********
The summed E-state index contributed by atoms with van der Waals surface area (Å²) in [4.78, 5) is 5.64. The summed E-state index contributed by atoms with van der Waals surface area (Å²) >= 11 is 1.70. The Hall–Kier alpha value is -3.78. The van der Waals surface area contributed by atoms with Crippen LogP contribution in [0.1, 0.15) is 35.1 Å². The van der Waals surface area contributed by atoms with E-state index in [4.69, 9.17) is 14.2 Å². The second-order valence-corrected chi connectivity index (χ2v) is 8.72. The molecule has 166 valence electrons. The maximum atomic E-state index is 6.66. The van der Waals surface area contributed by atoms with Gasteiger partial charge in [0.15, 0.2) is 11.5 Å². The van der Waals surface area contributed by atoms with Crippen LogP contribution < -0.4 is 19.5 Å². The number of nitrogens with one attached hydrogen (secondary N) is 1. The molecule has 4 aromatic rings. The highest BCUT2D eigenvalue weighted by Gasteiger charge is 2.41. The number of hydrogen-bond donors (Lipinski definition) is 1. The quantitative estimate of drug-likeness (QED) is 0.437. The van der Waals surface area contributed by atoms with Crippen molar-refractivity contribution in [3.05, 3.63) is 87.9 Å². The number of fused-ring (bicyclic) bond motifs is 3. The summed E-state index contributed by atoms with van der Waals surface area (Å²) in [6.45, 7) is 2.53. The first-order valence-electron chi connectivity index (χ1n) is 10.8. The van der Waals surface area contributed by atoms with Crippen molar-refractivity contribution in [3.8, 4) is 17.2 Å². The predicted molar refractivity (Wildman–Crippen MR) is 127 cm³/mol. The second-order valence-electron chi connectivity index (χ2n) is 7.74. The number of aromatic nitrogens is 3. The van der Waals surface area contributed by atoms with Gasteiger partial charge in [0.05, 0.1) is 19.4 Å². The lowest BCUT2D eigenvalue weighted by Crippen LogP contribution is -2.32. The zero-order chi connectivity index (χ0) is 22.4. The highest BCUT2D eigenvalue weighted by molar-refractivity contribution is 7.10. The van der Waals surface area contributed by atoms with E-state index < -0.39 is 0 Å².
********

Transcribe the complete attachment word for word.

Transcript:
The summed E-state index contributed by atoms with van der Waals surface area (Å²) in [4.78, 5) is 5.64. The summed E-state index contributed by atoms with van der Waals surface area (Å²) >= 11 is 1.70. The Hall–Kier alpha value is -3.78. The van der Waals surface area contributed by atoms with Crippen LogP contribution in [0.1, 0.15) is 35.1 Å². The van der Waals surface area contributed by atoms with E-state index in [4.69, 9.17) is 14.2 Å². The second-order valence-corrected chi connectivity index (χ2v) is 8.72. The molecule has 166 valence electrons. The maximum atomic E-state index is 6.66. The van der Waals surface area contributed by atoms with Gasteiger partial charge in [0.15, 0.2) is 11.5 Å². The van der Waals surface area contributed by atoms with Crippen LogP contribution < -0.4 is 19.5 Å². The number of nitrogens with one attached hydrogen (secondary N) is 1. The molecule has 4 aromatic rings. The highest BCUT2D eigenvalue weighted by Gasteiger charge is 2.41. The number of hydrogen-bond donors (Lipinski definition) is 1. The quantitative estimate of drug-likeness (QED) is 0.437. The van der Waals surface area contributed by atoms with Crippen molar-refractivity contribution in [3.05, 3.63) is 87.9 Å². The number of fused-ring (bicyclic) bond motifs is 3. The summed E-state index contributed by atoms with van der Waals surface area (Å²) in [6.45, 7) is 2.53. The first-order valence-electron chi connectivity index (χ1n) is 10.8. The van der Waals surface area contributed by atoms with Crippen molar-refractivity contribution in [3.8, 4) is 17.2 Å². The predicted molar refractivity (Wildman–Crippen MR) is 127 cm³/mol. The second-order valence-electron chi connectivity index (χ2n) is 7.74. The number of aromatic nitrogens is 3. The van der Waals surface area contributed by atoms with Gasteiger partial charge in [0.05, 0.1) is 19.4 Å². The lowest BCUT2D eigenvalue weighted by Crippen LogP contribution is -2.32. The zero-order chi connectivity index (χ0) is 22.4. The highest BCUT2D eigenvalue weighted by molar-refractivity contribution is 7.10. The van der Waals surface area contributed by atoms with E-state index < -0.39 is 0 Å².